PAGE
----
With the average Phoenix driver stuck in traffic for nearly 50 hours a year, there is plenty of time to ponder the infrastructure challenges facing the Valley.
According to a Reason Foundation study, the Phoenix area needs $11 billion in new roads and added lanes by 2030 to reduce congestion and keep pace with a population expected to double by then.
That investment would save drivers and businesses 193 million hours per year that are now lost sitting in traffic.
The problem is finding the money. The federal government siphons gas taxes from Arizona for "bridges to nowhere." And the gas-tax revenues that do return to the state aren't enough. Inflation and improved vehicle fuel-efficiency have crippled the gas tax's power to build roads. The tax will barely be enough to fund repairs to existing roads in coming years, meaning the new roads needed will be increasingly difficult to build.
Fortunately, a new solution is emerging in other high-growth states like Texas, Virginia, Florida and Georgia, which also are facing major road-funding shortfalls. Those states are getting billions of dollars from private companies to build new roads.
In these public-private partnership deals, companies pay for the right to design, finance, build, operate and maintain new roads. To make their money back, the companies are allowed to collect tolls for the length of the contract, usually 35 to 99 years. At the end of that time, the state government still owns the roads.
To protect taxpayers, the amount of toll increases allowed is tied to inflation rates. And if the road exceeds revenue expectations, the state gets to share in the upside. The companies are held to rigorous performance-based contracts that detail everything from how many hours the company has to remove road kill, to how often it must use street sweepers, to when they must resurface the road or add new lanes.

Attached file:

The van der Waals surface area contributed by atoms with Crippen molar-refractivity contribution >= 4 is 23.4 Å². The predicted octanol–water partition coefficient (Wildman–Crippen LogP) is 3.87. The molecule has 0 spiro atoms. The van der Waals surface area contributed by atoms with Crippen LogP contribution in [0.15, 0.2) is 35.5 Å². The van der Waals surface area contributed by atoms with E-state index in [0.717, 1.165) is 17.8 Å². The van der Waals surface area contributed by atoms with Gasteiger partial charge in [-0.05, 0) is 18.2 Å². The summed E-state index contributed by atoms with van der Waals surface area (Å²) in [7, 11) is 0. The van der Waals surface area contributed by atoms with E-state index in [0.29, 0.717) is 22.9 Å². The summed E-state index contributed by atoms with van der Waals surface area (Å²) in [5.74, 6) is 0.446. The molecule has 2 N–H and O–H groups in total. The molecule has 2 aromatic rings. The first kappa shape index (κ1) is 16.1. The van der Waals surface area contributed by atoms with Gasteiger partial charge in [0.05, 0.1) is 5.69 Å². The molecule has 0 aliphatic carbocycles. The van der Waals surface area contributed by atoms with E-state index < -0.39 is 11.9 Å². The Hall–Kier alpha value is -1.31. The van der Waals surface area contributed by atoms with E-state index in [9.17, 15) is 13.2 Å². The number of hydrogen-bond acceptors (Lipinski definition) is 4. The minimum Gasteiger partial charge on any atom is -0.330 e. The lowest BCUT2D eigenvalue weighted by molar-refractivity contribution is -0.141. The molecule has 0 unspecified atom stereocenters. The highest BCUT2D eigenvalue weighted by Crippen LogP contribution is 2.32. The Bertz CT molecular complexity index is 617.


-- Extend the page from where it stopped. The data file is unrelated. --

Texas alone has nearly a dozen of these projects in the pipeline and is studying 87 more, altogether totaling over $60 billion in private investment.
Virginia just inked a deal where a private-sector team will finance a $1.7 billion expansion of the gridlocked Capitol Beltway.
Florida also has several privately financed roads in the works, including a $1.5 billion expansion of Interstate 595 in Fort Lauderdale and a $2 billion outer loop around Jacksonville.
Missouri is partnering with a private-sector team to finance the repair and upgrade of 802 bridges statewide over a five-year period.
And, in San Diego, a private team not only financed the new $635 million South Bay Expressway, it also preserved 1,000 acres of habitat, restored area wetlands and built a number of parks-and-recreation facilities as part of the project.
Public-private partnerships offer Arizona good options at a time when tax dollars are stretched thin and traffic is worsening.
These partnerships won't entirely close the funding gap, and they won't be appropriate for every project. But they are a powerful tool that is particularly well-suited for big-ticket projects like interstate expansions; truck-only toll lanes to improve safety; boosting the economy by speeding the movement of goods; and adding road capacity in the Phoenix-Tucson corridor.
But before determining where public-private partnerships can be used, the state needs to allow them.
Right now, private capital is flowing to the states that have already passed legislation creating a solid legal framework for private infrastructure investment. Arizona's Legislature is considering several measures - Senate Bills 1465, 1498 and 1420 - that would do this, giving the state Department of Transportation and other entities the ability to pursue private money for transportation projects. Without such legislation, other states will continue to reap billions at the expense of Arizona's economy and business climate.
The potential in Arizona is tremendous. Private companies can finance roads upfront and get them built quickly. For the health of the economy, it is vital that Phoenix's infrastructure investment keep pace with population growth.
Those worsening morning commutes across the Valley are evidence that the government is struggling to do so. The status quo will deliver aging roads and traffic jams. It's time to fundamentally rethink how we fund our roads and highways.